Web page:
Ten minutes prior, while the security forces were preoccupied with dispersing the rioters near the House of Contention, black smoke billowed from the wadi separating Kiryat Arba and Hebron. For some reason, none of the senior officers of the police or the army were particularly disturbed by what was transpiring at the foot of Kiryat Arba…

Issacharoff was one of a group of Israeli journalists who decided to abandon the “neutral observer” role and intervene to try to save the family members from the lynch mob:

    A group of journalists approach the house. A dilemma. What to do? There are no security forces in the vicinity and now the Jewish troublemakers decided to put the journalists in their crosshairs. We call for the security guards from Kiryat Arba to intervene and put a halt to the lynch. But they surround the home to prevent the arrival of “Palestinian aid.”
    The home is destroyed and the fear is palpable on the faces of the children. One of the women, Jihad, is sprawled on the floor, half-unconscious. The son, who is gripping a large stick, prepares for the moment he will be forced to face the rioters. Tahana, one of the daughters, refuses to calm down. “Look at what they did to the house, look.”
    Tess, the photographer, bursts into tears as the events unfold around her. The tears do not stem from fear. It is shame, shame at the sight of these occurrences, the deeds of youths who call themselves Jews. Shame that we share the same religion. At 5:05 P.M., a little over an hour after the incident commenced, a unit belonging to the Yassam special police forces arrives to disperse the crowd of masked men.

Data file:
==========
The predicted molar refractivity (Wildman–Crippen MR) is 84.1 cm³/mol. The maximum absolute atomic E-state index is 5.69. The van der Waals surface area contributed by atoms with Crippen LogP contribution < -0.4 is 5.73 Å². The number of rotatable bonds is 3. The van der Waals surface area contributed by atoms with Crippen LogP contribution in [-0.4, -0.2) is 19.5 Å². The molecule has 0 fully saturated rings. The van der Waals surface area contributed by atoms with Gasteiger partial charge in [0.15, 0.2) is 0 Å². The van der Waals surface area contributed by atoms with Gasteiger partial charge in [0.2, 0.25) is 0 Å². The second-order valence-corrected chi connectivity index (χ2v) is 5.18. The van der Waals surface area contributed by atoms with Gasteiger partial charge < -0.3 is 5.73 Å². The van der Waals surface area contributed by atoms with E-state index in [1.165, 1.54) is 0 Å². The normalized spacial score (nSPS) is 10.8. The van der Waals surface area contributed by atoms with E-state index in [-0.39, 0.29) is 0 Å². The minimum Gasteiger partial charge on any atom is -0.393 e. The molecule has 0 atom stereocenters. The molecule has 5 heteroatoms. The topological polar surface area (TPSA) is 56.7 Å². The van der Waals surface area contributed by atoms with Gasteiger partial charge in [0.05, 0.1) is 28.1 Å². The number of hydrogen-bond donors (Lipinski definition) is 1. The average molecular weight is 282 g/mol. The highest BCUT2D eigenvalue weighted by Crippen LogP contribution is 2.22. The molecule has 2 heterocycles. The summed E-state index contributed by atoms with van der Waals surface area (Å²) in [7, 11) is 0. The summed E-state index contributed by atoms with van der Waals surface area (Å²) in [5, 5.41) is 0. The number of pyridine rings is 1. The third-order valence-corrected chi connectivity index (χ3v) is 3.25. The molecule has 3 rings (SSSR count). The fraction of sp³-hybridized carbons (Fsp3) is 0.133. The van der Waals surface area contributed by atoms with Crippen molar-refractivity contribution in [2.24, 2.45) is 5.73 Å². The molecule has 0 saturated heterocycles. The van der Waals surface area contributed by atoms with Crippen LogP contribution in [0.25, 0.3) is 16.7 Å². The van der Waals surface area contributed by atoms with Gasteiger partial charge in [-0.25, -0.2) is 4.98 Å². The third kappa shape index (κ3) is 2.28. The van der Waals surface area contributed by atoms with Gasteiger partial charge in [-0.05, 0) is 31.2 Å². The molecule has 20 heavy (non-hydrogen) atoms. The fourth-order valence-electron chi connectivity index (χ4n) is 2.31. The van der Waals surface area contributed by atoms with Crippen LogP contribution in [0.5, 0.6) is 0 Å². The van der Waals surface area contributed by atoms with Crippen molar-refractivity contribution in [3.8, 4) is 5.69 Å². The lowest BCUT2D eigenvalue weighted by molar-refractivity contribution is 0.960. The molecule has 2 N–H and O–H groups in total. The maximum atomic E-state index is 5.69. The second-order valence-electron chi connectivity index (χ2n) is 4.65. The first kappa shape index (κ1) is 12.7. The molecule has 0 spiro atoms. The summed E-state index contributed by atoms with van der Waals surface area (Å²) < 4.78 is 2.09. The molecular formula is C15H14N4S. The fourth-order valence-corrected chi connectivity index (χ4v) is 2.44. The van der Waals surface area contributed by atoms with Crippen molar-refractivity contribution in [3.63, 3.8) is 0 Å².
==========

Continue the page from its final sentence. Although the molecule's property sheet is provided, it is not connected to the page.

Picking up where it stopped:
These journalists deserve the highest awards possible, for their integrity and courage.
And the New York Times? Its writer Ethan Bronner (or his editors?) made no mention at all of what was happening to Hebron’s indigenous and rightful Palestinian residents during the day yesterday. Their account portrayed what was happening as only an intra-Jewish drama. They had space to give detailed accounts of what the Israeli settler women were wearing, and an incendiary quote from someone from a pro-settler party. But the fact that the lives of 20 members of the Abu Sa’afan family were directly threatened during an anti-Palestinian pogrom, conducted by Jewish extremists while the Israeli security forces stood aside– ?
Nah, no room for that in the New York Times.